Pate: Make your voice heard in city elections
DES MOINES, Iowa —
Tuesday Iowans will cast their votes in city elections across the state and Iowa's chief elections official is encouraging more voters to be part of the process.
Iowa Secretary of State Paul Pate said Iowa is one of the top states in the nation for voter registration and participation, but those numbers are considerably lower for city and school board elections.
Mayors and city councils are chosen through municipal elections. It goes beyond that to affect decisions regarding "public safety, fire departments, streets and parks, housing and jobs," which is why it's important to vote in these types of elections, Pate said.
"The front line of that is city elections," said Pate. "That’s how we get things done in our governmental systems. Your voice does count."
Some 30 percent of your property taxes go to city governments, Pate explained.
"Just from where your taxes go to, these are very important things for [voters] to have a voice in."
Pate said there will be a "soft rollout" of the controversial Voter I.D. bill that then-Gov. Terry Branstad (R) signed into law in May. Tuesday, Iowans will be asked to show their driver's license non-operators' ID, military ID or passport to get them "used to [the process]," Pate said. But if they don't have an I.D., they will not be turned away. Instead, they will be asked to sign affidavit swearing to their identity.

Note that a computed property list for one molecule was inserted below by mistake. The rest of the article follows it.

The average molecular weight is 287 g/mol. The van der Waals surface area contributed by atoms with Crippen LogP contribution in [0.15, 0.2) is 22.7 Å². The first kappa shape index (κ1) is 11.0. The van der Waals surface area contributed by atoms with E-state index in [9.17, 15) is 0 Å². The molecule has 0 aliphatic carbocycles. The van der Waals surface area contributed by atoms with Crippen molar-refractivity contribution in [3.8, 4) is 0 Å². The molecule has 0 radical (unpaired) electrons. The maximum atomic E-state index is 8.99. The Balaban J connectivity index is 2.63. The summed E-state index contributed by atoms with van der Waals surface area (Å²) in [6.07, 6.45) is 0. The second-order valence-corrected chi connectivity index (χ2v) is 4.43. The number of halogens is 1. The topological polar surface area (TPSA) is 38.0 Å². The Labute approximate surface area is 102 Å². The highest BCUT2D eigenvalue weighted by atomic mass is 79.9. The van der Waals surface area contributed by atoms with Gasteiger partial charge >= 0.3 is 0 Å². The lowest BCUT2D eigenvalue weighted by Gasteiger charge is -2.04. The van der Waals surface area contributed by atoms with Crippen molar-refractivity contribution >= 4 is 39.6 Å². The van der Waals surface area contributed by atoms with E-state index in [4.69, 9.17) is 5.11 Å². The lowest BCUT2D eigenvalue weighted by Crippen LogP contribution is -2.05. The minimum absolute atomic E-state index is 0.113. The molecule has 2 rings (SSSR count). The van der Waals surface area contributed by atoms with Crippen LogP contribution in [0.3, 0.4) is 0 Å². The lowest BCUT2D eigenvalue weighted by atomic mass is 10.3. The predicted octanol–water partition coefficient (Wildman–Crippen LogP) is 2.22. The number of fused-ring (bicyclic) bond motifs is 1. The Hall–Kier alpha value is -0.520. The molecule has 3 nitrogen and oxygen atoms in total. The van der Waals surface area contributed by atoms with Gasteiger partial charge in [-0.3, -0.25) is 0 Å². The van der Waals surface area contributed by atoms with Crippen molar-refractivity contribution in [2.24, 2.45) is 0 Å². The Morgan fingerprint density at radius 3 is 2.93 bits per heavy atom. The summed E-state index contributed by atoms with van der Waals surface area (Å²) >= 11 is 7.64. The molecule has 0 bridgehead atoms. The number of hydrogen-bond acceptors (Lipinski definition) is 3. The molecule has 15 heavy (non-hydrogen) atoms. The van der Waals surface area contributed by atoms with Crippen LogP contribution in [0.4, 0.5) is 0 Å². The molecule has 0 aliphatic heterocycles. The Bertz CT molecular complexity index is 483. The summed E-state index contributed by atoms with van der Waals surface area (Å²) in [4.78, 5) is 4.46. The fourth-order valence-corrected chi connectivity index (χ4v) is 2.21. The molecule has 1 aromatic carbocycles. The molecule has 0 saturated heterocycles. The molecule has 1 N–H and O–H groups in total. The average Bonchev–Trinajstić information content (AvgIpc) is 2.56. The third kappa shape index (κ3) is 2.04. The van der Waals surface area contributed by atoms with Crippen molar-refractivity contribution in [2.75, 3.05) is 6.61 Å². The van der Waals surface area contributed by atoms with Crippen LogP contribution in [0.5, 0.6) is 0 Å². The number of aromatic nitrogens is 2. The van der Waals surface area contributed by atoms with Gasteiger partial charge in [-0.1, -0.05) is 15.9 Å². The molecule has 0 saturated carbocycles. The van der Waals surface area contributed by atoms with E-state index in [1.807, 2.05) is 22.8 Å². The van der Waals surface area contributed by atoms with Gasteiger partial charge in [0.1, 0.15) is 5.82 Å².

If Iowans do not have any of the required forms of I.D.—some five percent of Iowans, Pate said—they will be sent a state-issued voter I.D. card in December.
Beginning in 2019, voters will be required to show accepted forms of I.D. at the polls.
Pate said his office is working to ensure that voters have all necessary information about the procedural changes taking place by dispersing fact cards and working with county auditors and other groups statewide to explain the process.
You can find where your precinct and polling is by visiting the Secretary of State website and giving your zipcode.